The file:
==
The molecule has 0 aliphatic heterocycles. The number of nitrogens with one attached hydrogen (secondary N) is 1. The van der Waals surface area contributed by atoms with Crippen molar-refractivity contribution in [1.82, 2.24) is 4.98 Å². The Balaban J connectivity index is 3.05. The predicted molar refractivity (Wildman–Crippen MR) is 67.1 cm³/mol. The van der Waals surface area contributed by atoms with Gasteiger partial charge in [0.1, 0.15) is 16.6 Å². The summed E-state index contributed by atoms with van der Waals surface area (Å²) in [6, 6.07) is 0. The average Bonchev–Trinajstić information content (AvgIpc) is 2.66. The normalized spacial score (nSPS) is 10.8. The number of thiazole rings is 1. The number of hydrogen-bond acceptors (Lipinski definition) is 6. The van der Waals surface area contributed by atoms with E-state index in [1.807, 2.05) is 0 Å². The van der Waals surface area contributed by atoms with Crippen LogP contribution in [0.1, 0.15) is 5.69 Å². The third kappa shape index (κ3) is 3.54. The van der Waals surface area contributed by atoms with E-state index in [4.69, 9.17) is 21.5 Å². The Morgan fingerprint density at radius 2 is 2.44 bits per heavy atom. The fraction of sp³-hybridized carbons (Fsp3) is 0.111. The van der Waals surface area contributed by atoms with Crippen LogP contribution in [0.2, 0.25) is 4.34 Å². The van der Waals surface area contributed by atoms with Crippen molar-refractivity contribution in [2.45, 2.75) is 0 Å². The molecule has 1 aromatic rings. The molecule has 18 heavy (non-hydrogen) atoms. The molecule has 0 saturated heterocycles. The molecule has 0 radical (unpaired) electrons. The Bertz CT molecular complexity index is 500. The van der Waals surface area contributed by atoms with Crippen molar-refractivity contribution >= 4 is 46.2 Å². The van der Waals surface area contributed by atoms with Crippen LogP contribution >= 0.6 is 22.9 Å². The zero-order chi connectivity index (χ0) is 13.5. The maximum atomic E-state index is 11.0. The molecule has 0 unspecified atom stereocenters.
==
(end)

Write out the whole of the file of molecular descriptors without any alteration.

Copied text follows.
The molecule has 0 aliphatic heterocycles. The number of nitrogens with one attached hydrogen (secondary N) is 1. The van der Waals surface area contributed by atoms with Crippen molar-refractivity contribution in [1.82, 2.24) is 4.98 Å². The Balaban J connectivity index is 3.05. The predicted molar refractivity (Wildman–Crippen MR) is 67.1 cm³/mol. The van der Waals surface area contributed by atoms with Gasteiger partial charge in [0.1, 0.15) is 16.6 Å². The summed E-state index contributed by atoms with van der Waals surface area (Å²) in [6, 6.07) is 0. The average Bonchev–Trinajstić information content (AvgIpc) is 2.66. The normalized spacial score (nSPS) is 10.8. The number of thiazole rings is 1. The number of hydrogen-bond acceptors (Lipinski definition) is 6. The van der Waals surface area contributed by atoms with E-state index in [1.807, 2.05) is 0 Å². The van der Waals surface area contributed by atoms with Crippen LogP contribution in [0.1, 0.15) is 5.69 Å². The third kappa shape index (κ3) is 3.54. The van der Waals surface area contributed by atoms with E-state index in [4.69, 9.17) is 21.5 Å². The Morgan fingerprint density at radius 2 is 2.44 bits per heavy atom. The fraction of sp³-hybridized carbons (Fsp3) is 0.111. The van der Waals surface area contributed by atoms with Crippen LogP contribution in [0.2, 0.25) is 4.34 Å². The van der Waals surface area contributed by atoms with Crippen molar-refractivity contribution in [2.45, 2.75) is 0 Å². The molecule has 1 aromatic rings. The molecule has 18 heavy (non-hydrogen) atoms. The molecule has 0 saturated heterocycles. The molecule has 0 radical (unpaired) electrons. The Bertz CT molecular complexity index is 500. The van der Waals surface area contributed by atoms with Crippen molar-refractivity contribution >= 4 is 46.2 Å². The van der Waals surface area contributed by atoms with Crippen LogP contribution >= 0.6 is 22.9 Å². The zero-order chi connectivity index (χ0) is 13.5. The maximum atomic E-state index is 11.0. The molecule has 0 unspecified atom stereocenters.